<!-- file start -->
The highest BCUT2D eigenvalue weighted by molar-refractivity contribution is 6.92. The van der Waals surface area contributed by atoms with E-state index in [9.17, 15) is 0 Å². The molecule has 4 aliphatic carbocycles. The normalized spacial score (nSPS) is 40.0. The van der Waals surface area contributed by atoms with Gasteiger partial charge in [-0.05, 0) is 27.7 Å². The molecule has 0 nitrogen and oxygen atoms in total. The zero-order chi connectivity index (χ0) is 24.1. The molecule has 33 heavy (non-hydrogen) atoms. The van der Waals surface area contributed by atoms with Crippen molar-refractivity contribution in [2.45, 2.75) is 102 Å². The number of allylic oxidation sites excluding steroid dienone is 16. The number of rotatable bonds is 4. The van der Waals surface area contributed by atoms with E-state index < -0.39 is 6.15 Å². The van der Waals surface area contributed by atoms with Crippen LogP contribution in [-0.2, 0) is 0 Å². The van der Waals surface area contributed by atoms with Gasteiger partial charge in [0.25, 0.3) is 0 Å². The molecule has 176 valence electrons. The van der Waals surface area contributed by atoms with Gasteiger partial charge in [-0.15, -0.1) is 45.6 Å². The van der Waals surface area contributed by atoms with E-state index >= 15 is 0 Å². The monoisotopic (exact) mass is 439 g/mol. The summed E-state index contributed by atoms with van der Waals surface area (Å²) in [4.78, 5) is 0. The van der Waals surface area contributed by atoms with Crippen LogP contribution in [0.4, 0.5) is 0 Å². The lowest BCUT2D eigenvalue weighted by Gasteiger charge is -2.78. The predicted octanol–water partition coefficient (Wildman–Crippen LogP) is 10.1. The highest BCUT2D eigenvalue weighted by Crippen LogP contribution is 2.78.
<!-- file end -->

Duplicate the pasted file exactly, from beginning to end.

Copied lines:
The highest BCUT2D eigenvalue weighted by molar-refractivity contribution is 6.92. The van der Waals surface area contributed by atoms with E-state index in [9.17, 15) is 0 Å². The molecule has 4 aliphatic carbocycles. The normalized spacial score (nSPS) is 40.0. The van der Waals surface area contributed by atoms with Gasteiger partial charge in [-0.05, 0) is 27.7 Å². The molecule has 0 nitrogen and oxygen atoms in total. The zero-order chi connectivity index (χ0) is 24.1. The molecule has 33 heavy (non-hydrogen) atoms. The van der Waals surface area contributed by atoms with Crippen molar-refractivity contribution in [2.45, 2.75) is 102 Å². The number of allylic oxidation sites excluding steroid dienone is 16. The number of rotatable bonds is 4. The van der Waals surface area contributed by atoms with E-state index < -0.39 is 6.15 Å². The van der Waals surface area contributed by atoms with Crippen LogP contribution in [-0.2, 0) is 0 Å². The van der Waals surface area contributed by atoms with Gasteiger partial charge in [0.25, 0.3) is 0 Å². The molecule has 176 valence electrons. The van der Waals surface area contributed by atoms with Gasteiger partial charge in [-0.15, -0.1) is 45.6 Å². The van der Waals surface area contributed by atoms with E-state index >= 15 is 0 Å². The monoisotopic (exact) mass is 439 g/mol. The summed E-state index contributed by atoms with van der Waals surface area (Å²) in [4.78, 5) is 0. The van der Waals surface area contributed by atoms with Crippen LogP contribution in [0.4, 0.5) is 0 Å². The lowest BCUT2D eigenvalue weighted by Gasteiger charge is -2.78. The predicted octanol–water partition coefficient (Wildman–Crippen LogP) is 10.1. The highest BCUT2D eigenvalue weighted by Crippen LogP contribution is 2.78.